While the traditional term for male performers who dress as women is drag queen, Hudson said that was never the intention with Carla. Carla is a clown who strives for the ideal of white female beauty and always manages to fall short, mostly due to her own misguided plans. 

(Photo courtesy of Sam Gehrke)

After several years of drag-only performance, however, Hudson wanted to tell a new story.

“No one knew who I was for the first five years of my career and that was fine, but I got tired of that and wanted people to know more about me. That’s when I started developing the solo show,” Hudson said. 

By that time, Hudson had started taking illustration classes at PNCA and professors there encouraged the further evolution of the show. 

“They said, ‘You’re doing illustration, but we keep hearing about you doing stuff in the clubs and you’re coming to class covered in make-up stains,’” Hudson said. “They encouraged me to bring Carla into school and make her the focus of my study. That’s how I figured out how to use Carla as a way to talk about gender and sexuality and race and that helped me understand where I fit.” 

Looking for Tiger Lily, a nod to the Native American cultural appropriation in the tale of Peter Pan, was the result of that work. For several years, the show only lived in Portland, but attention to cultural issues while using drag as a vehicle began to draw attention elsewhere. 

In 2018, Hudson was invited to Dartmouth University to perform, and the show proved to be an incredible hit with the Native American audiences it drew. Then Hudson performed it in Vancouver, British Columbia, and got invited to Australia. This year, the show will be Las Vegas, return to Vancouver and be a part of the Portland Institute for Contemporary Art’s TBA Festival in September.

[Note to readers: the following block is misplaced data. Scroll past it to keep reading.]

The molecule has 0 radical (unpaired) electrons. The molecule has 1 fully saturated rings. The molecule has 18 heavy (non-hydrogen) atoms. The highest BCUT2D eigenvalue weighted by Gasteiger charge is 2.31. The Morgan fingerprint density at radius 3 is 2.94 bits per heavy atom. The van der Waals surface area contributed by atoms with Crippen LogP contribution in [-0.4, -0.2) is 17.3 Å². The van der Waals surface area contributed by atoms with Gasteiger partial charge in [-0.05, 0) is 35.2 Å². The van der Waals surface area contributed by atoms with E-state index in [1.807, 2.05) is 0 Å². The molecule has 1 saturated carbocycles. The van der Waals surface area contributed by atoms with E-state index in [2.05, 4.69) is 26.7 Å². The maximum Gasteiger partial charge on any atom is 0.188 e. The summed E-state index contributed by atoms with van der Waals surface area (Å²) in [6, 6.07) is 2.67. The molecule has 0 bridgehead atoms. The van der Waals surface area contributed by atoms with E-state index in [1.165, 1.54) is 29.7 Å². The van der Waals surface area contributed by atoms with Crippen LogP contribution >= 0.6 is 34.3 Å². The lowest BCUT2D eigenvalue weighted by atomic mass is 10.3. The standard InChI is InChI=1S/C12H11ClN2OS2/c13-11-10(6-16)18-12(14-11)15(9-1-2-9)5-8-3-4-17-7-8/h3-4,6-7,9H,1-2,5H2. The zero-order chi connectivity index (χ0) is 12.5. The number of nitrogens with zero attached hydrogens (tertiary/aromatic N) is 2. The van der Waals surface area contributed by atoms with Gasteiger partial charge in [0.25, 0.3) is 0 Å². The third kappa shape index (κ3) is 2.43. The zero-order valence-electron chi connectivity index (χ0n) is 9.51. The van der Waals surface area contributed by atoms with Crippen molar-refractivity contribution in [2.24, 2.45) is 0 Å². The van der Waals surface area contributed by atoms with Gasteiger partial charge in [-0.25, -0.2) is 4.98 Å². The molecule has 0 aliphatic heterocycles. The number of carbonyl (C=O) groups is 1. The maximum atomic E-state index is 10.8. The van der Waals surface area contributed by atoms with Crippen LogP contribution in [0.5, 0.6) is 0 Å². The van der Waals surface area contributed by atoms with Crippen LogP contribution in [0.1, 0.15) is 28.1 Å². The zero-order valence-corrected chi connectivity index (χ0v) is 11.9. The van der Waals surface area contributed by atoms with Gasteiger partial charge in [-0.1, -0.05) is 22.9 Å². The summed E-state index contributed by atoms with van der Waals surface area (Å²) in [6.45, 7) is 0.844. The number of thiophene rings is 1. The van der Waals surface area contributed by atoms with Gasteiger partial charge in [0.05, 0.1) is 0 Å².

“One of my biggest fears was who is going to relate to this. Growing up fat and queer in Keizer, half-native and half-white, there were so many things I thought people would have to be to enjoy the show. After the first full run it was amazing to hear from friends who had different ins to the story,” Hudson said. “It made me step back and say, this is really about growing up, it’s about discovery and coming to consciousness.”

(Photo courtesy Wayne Bund)

Over time, Hudson came to realize that the show intended for an adult audience, was more a message for youth. When it’s performed now, Hudson also puts on a drag workshop to create a space for other kids experiencing the unique confusions of teenage years. 

“Drag is a mask, like armor,” Hudson said. “What draws me to drag is not trying to perform as a woman, I think drag is more fun when it’s confusing everything. All of our gender identities are drag – something we step into and perform and inherit. If that’s the case, let’s choose how we want to present.”

In 2020, Husdon and Carla will close out the season of the Portland Repertory Theater at Portland Center Stage with a new evolution of the show as a multi-actor play. 

“The solo show is very much about my youth and growing up. The play is more of an imagined future for myself and coming to a place where its okay not to choose an identity yet still feeling the need to choose,” Hudson said. 

There’s is a distinct line between Carla’s life and Hudson’s own, but there are occasional moments when “the horrible clown demon” manifests without warning. Even in those unsettling times, Hudson keeps doing the work because it serves a purpose beyond either entity: creating a space for the people who find themselves questioning the things so many others take for granted.

“Doing this show let me meet people and become comfortable with not knowing. I think the best way to be is be questioning,” Hudson said. “I think back to starting the GSA at McNary and how much more fearless I was then than I am today. I was brave and I was a brat, but I really respect that person and I feel like I owe it to that person to continue the work.” 

Individual tickets for the 2019 Portland Repertory Theater production of Looking for Tiger Lily go on sale in August. Season tickets are on sale now.